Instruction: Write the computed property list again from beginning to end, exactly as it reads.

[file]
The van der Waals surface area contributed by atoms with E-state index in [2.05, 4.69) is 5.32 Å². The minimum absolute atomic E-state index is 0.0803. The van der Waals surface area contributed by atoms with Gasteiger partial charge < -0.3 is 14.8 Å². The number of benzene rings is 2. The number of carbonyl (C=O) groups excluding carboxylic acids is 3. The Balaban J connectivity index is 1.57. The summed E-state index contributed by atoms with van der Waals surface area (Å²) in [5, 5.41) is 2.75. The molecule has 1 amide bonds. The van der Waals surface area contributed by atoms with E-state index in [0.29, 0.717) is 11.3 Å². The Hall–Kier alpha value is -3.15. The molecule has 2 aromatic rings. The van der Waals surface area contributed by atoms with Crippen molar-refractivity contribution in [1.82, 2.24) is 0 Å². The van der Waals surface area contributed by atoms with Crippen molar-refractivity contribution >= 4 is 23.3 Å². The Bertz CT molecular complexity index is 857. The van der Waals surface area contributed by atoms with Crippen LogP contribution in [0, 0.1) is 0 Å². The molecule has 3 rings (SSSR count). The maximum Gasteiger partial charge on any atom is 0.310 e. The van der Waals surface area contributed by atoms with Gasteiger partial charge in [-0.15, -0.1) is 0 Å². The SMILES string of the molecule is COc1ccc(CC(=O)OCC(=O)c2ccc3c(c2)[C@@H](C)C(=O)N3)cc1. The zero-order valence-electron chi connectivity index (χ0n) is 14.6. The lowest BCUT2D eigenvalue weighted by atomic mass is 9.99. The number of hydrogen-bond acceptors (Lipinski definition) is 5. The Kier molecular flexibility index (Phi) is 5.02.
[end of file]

The van der Waals surface area contributed by atoms with E-state index in [2.05, 4.69) is 5.32 Å². The minimum absolute atomic E-state index is 0.0803. The van der Waals surface area contributed by atoms with Gasteiger partial charge < -0.3 is 14.8 Å². The number of benzene rings is 2. The number of carbonyl (C=O) groups excluding carboxylic acids is 3. The Balaban J connectivity index is 1.57. The summed E-state index contributed by atoms with van der Waals surface area (Å²) in [5, 5.41) is 2.75. The molecule has 1 amide bonds. The van der Waals surface area contributed by atoms with E-state index in [0.29, 0.717) is 11.3 Å². The Hall–Kier alpha value is -3.15. The molecule has 2 aromatic rings. The van der Waals surface area contributed by atoms with Crippen molar-refractivity contribution in [1.82, 2.24) is 0 Å². The van der Waals surface area contributed by atoms with Crippen molar-refractivity contribution >= 4 is 23.3 Å². The Bertz CT molecular complexity index is 857. The van der Waals surface area contributed by atoms with Crippen LogP contribution in [0, 0.1) is 0 Å². The molecule has 3 rings (SSSR count). The maximum Gasteiger partial charge on any atom is 0.310 e. The van der Waals surface area contributed by atoms with Gasteiger partial charge in [-0.15, -0.1) is 0 Å². The SMILES string of the molecule is COc1ccc(CC(=O)OCC(=O)c2ccc3c(c2)[C@@H](C)C(=O)N3)cc1. The zero-order valence-electron chi connectivity index (χ0n) is 14.6. The lowest BCUT2D eigenvalue weighted by atomic mass is 9.99. The number of hydrogen-bond acceptors (Lipinski definition) is 5. The Kier molecular flexibility index (Phi) is 5.02.